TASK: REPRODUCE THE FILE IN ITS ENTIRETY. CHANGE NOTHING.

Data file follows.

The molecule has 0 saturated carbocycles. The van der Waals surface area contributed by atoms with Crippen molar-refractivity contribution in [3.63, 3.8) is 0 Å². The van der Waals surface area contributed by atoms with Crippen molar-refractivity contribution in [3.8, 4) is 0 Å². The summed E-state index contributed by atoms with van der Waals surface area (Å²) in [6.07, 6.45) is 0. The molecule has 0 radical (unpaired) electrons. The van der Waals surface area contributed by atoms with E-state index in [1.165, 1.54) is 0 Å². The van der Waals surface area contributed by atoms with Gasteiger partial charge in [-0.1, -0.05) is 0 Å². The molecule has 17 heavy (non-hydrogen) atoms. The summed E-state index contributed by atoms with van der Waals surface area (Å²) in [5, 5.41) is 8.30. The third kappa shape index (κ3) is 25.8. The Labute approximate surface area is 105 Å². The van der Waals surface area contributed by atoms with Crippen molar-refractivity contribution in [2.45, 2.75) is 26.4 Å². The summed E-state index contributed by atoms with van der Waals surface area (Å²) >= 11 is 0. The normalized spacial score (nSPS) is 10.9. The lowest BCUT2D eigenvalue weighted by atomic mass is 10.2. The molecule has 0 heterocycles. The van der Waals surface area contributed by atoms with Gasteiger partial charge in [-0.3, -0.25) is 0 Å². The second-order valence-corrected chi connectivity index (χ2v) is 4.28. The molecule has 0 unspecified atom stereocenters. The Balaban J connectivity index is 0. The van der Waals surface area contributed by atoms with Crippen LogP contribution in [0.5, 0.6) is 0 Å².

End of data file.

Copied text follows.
The molecule has 0 saturated carbocycles. The van der Waals surface area contributed by atoms with Crippen molar-refractivity contribution in [3.63, 3.8) is 0 Å². The van der Waals surface area contributed by atoms with Crippen molar-refractivity contribution in [3.8, 4) is 0 Å². The summed E-state index contributed by atoms with van der Waals surface area (Å²) in [6.07, 6.45) is 0. The molecule has 0 radical (unpaired) electrons. The van der Waals surface area contributed by atoms with E-state index in [1.165, 1.54) is 0 Å². The van der Waals surface area contributed by atoms with Gasteiger partial charge in [-0.1, -0.05) is 0 Å². The molecule has 17 heavy (non-hydrogen) atoms. The summed E-state index contributed by atoms with van der Waals surface area (Å²) in [5, 5.41) is 8.30. The third kappa shape index (κ3) is 25.8. The Labute approximate surface area is 105 Å². The van der Waals surface area contributed by atoms with Crippen molar-refractivity contribution in [2.45, 2.75) is 26.4 Å². The summed E-state index contributed by atoms with van der Waals surface area (Å²) >= 11 is 0. The normalized spacial score (nSPS) is 10.9. The lowest BCUT2D eigenvalue weighted by atomic mass is 10.2. The molecule has 0 heterocycles. The van der Waals surface area contributed by atoms with Gasteiger partial charge in [-0.3, -0.25) is 0 Å². The second-order valence-corrected chi connectivity index (χ2v) is 4.28. The molecule has 0 unspecified atom stereocenters. The Balaban J connectivity index is 0. The van der Waals surface area contributed by atoms with Crippen LogP contribution in [0.5, 0.6) is 0 Å².